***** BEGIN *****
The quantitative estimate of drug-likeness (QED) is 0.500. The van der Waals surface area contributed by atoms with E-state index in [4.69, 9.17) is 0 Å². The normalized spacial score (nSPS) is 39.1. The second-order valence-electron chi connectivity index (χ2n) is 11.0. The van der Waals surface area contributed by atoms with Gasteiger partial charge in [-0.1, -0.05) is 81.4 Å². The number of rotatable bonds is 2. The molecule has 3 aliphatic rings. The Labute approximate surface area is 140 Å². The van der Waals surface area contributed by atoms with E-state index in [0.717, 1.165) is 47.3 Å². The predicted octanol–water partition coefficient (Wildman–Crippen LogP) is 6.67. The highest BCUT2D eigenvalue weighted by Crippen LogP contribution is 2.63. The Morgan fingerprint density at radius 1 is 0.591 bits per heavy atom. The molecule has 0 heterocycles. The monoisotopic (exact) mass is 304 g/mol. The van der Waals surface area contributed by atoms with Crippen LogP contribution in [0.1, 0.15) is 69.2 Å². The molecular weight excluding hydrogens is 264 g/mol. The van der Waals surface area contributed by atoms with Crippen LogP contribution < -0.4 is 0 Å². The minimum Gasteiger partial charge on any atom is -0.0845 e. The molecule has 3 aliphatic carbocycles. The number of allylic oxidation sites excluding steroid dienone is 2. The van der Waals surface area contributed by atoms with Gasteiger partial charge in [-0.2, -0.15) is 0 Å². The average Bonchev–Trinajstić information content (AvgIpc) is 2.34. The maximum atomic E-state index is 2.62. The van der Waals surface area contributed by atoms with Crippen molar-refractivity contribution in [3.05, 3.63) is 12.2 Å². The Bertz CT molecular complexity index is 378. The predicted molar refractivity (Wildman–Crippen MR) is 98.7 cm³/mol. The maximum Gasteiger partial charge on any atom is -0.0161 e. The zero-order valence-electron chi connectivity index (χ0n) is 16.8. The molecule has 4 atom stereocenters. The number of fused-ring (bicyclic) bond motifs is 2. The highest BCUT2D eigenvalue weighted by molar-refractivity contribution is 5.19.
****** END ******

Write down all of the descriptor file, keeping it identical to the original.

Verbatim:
The quantitative estimate of drug-likeness (QED) is 0.500. The van der Waals surface area contributed by atoms with E-state index in [4.69, 9.17) is 0 Å². The normalized spacial score (nSPS) is 39.1. The second-order valence-electron chi connectivity index (χ2n) is 11.0. The van der Waals surface area contributed by atoms with Gasteiger partial charge in [-0.1, -0.05) is 81.4 Å². The number of rotatable bonds is 2. The molecule has 3 aliphatic rings. The Labute approximate surface area is 140 Å². The van der Waals surface area contributed by atoms with E-state index in [0.717, 1.165) is 47.3 Å². The predicted octanol–water partition coefficient (Wildman–Crippen LogP) is 6.67. The highest BCUT2D eigenvalue weighted by Crippen LogP contribution is 2.63. The Morgan fingerprint density at radius 1 is 0.591 bits per heavy atom. The molecule has 0 heterocycles. The monoisotopic (exact) mass is 304 g/mol. The van der Waals surface area contributed by atoms with Crippen LogP contribution in [0.1, 0.15) is 69.2 Å². The molecular weight excluding hydrogens is 264 g/mol. The van der Waals surface area contributed by atoms with Crippen LogP contribution < -0.4 is 0 Å². The minimum Gasteiger partial charge on any atom is -0.0845 e. The molecule has 3 aliphatic carbocycles. The number of allylic oxidation sites excluding steroid dienone is 2. The van der Waals surface area contributed by atoms with Gasteiger partial charge in [-0.2, -0.15) is 0 Å². The average Bonchev–Trinajstić information content (AvgIpc) is 2.34. The maximum atomic E-state index is 2.62. The van der Waals surface area contributed by atoms with Crippen molar-refractivity contribution in [3.05, 3.63) is 12.2 Å². The Bertz CT molecular complexity index is 378. The predicted molar refractivity (Wildman–Crippen MR) is 98.7 cm³/mol. The maximum Gasteiger partial charge on any atom is -0.0161 e. The zero-order valence-electron chi connectivity index (χ0n) is 16.8. The molecule has 4 atom stereocenters. The number of fused-ring (bicyclic) bond motifs is 2. The highest BCUT2D eigenvalue weighted by molar-refractivity contribution is 5.19.